Patients who undergo a neurosurgical procedure with surgical start times between 9 pm and 7 am are at an increased risk of developing complications compared to patients with a surgical start time earlier in the day.
Neurosurgical procedures are necessary at all times of day. Previous studies have documented the relationship between surgical and medical management of diseases at night leading to worse outcome and it has particularly been exemplified in those undergoing: coronary angioplasty, orthopedic surgery, transplant surgery, colorectal surgery, and cardiac arrest patients.
Other surgical specialties have examined the effect of surgical start time on morbidity and mortality; however, a similar study has not been performed for neurosurgical procedures.
The study showed that the odds of a complication were increased by more than 50% for procedures with start times between 9 pm and 7 am. When accounting for the length of the surgery, the odds of a complication were even greater for later time periods. The only statistically significant factor that predicted severity of the complication was if the operation was an emergency compared to an elective surgery.
The researchers believe that it is of the utmost importance to understand whether surgical start time might be related to neurosurgical procedural complications. Other surgical specialties have studied the negative relationship between late surgical start times and clinical outcome.
The goal with this retrospective cohort study was to understand the relationship of surgical start time to the development of neurosurgical morbidity and mortality.
Research indicates that the time an activity begins is important; if a task is accomplished outside the "normal" timeframe for completing the task (i.e. after-hours or on the weekend) then the outcomes from that task are statistically worse.
Demographic comparisons across start time groups revealed that the average age of the patient population varied across the surgical day with higher ages earlier in the day, and lower ages later in the day. While other patient factors varied over the course of the day, the magnitude of variation was unlikely to be clinically significant.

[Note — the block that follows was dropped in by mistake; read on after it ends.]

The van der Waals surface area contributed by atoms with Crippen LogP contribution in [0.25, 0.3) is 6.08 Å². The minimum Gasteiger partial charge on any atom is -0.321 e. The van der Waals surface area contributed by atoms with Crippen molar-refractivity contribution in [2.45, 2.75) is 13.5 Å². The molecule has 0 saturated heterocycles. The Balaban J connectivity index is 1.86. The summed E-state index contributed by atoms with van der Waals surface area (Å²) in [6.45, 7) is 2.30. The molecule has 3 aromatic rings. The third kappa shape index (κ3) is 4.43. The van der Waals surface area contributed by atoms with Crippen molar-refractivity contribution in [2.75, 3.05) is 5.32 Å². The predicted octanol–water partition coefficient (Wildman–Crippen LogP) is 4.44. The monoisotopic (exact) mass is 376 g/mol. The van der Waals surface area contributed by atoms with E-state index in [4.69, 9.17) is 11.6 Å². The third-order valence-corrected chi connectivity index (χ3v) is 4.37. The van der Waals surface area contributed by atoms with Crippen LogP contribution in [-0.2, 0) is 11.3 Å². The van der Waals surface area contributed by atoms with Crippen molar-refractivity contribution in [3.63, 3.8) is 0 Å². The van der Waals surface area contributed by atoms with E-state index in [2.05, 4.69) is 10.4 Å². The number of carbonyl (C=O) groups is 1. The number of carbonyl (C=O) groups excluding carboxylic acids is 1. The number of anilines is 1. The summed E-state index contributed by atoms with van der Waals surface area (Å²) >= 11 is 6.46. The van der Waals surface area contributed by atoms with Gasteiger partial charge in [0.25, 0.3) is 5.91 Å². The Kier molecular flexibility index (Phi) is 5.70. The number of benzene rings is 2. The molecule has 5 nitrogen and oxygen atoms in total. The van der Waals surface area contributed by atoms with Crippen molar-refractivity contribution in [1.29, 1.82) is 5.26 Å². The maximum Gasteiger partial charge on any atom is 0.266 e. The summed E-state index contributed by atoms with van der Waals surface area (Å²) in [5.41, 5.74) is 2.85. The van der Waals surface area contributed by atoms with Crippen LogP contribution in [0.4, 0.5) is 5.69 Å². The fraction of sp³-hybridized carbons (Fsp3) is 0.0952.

As would be expected, as it got later in the day, the percentage of elective cases decreased while emergency cases predominated.
The analysis demonstrated that a patient's odds of having a surgical complication increased significantly between 9 pm and 7 am even after accounting for whether the case was an emergency versus elective procedure or if the patient had co-morbid conditions.
When accounting for the length of the surgery, the odds of a complication more than doubled. In other words, after-hour complications are not any more or less severe than non-after hour complications; however, they are much more common.
The authors acknowledge that while the after-hour effect is a potential explanation for the increased odds of complications with later surgical start times, there could be other explanations.
For example, it could be that patients treated after normal business hours are inherently sicker than patients treated during normal business hours in ways that the authors were unable to measure, leading to increased complications rates.
"We need to continue to study this relationship as we aim to minimize surgery related complications," said lead author Aditya Pandey.
"Could it mean that health systems need to invest more with respect to increasing the number of surgical teams and operating rooms to allow for greater proportion of surgeries to be performed during day hours and that urgent cases should be stabilized and performed during day hours? These are important questions that must be raised as we continue to solidify the relationship between surgical start time and surgical complications."